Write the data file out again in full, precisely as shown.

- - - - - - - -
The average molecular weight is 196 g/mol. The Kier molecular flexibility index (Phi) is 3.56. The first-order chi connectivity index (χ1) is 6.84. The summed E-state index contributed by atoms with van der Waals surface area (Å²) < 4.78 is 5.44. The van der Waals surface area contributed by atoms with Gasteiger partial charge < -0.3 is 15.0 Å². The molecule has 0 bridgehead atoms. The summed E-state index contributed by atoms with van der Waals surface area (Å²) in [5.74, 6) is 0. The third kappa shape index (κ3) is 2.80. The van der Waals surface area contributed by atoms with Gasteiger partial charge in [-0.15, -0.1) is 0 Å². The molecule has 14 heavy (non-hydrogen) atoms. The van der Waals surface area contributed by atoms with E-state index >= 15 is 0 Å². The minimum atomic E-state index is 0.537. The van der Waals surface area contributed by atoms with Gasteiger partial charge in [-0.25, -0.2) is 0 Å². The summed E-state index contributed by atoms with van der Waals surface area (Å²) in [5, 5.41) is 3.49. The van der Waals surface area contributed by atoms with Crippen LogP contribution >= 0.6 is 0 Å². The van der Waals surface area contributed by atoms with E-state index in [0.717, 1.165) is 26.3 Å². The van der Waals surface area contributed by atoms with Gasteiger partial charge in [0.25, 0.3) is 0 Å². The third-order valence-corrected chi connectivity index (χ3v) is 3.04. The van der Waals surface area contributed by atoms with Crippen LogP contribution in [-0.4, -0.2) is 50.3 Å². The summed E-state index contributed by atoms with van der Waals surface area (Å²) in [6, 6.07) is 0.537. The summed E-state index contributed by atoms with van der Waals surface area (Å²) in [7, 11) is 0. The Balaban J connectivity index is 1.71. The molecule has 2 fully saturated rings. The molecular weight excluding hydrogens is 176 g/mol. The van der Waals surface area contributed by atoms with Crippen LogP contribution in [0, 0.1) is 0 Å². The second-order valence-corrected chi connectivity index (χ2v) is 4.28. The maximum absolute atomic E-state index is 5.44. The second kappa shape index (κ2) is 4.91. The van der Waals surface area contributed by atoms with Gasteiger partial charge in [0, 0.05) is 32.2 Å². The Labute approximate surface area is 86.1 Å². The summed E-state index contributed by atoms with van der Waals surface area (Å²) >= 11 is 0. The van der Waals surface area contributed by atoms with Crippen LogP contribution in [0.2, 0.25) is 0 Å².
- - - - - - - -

The average molecular weight is 196 g/mol. The Kier molecular flexibility index (Phi) is 3.56. The first-order chi connectivity index (χ1) is 6.84. The summed E-state index contributed by atoms with van der Waals surface area (Å²) < 4.78 is 5.44. The van der Waals surface area contributed by atoms with Gasteiger partial charge < -0.3 is 15.0 Å². The molecule has 0 bridgehead atoms. The summed E-state index contributed by atoms with van der Waals surface area (Å²) in [5.74, 6) is 0. The third kappa shape index (κ3) is 2.80. The van der Waals surface area contributed by atoms with Gasteiger partial charge in [-0.15, -0.1) is 0 Å². The molecule has 14 heavy (non-hydrogen) atoms. The van der Waals surface area contributed by atoms with E-state index >= 15 is 0 Å². The minimum atomic E-state index is 0.537. The van der Waals surface area contributed by atoms with Gasteiger partial charge in [-0.25, -0.2) is 0 Å². The summed E-state index contributed by atoms with van der Waals surface area (Å²) in [5, 5.41) is 3.49. The van der Waals surface area contributed by atoms with Crippen LogP contribution >= 0.6 is 0 Å². The van der Waals surface area contributed by atoms with E-state index in [0.717, 1.165) is 26.3 Å². The van der Waals surface area contributed by atoms with Gasteiger partial charge in [0.25, 0.3) is 0 Å². The third-order valence-corrected chi connectivity index (χ3v) is 3.04. The van der Waals surface area contributed by atoms with Crippen LogP contribution in [-0.4, -0.2) is 50.3 Å². The summed E-state index contributed by atoms with van der Waals surface area (Å²) in [6, 6.07) is 0.537. The summed E-state index contributed by atoms with van der Waals surface area (Å²) in [7, 11) is 0. The Balaban J connectivity index is 1.71. The molecule has 2 fully saturated rings. The molecular weight excluding hydrogens is 176 g/mol. The van der Waals surface area contributed by atoms with Crippen LogP contribution in [0, 0.1) is 0 Å². The second-order valence-corrected chi connectivity index (χ2v) is 4.28. The maximum absolute atomic E-state index is 5.44. The second kappa shape index (κ2) is 4.91. The van der Waals surface area contributed by atoms with Gasteiger partial charge in [0, 0.05) is 32.2 Å². The Labute approximate surface area is 86.1 Å². The summed E-state index contributed by atoms with van der Waals surface area (Å²) >= 11 is 0. The van der Waals surface area contributed by atoms with Crippen LogP contribution in [0.2, 0.25) is 0 Å².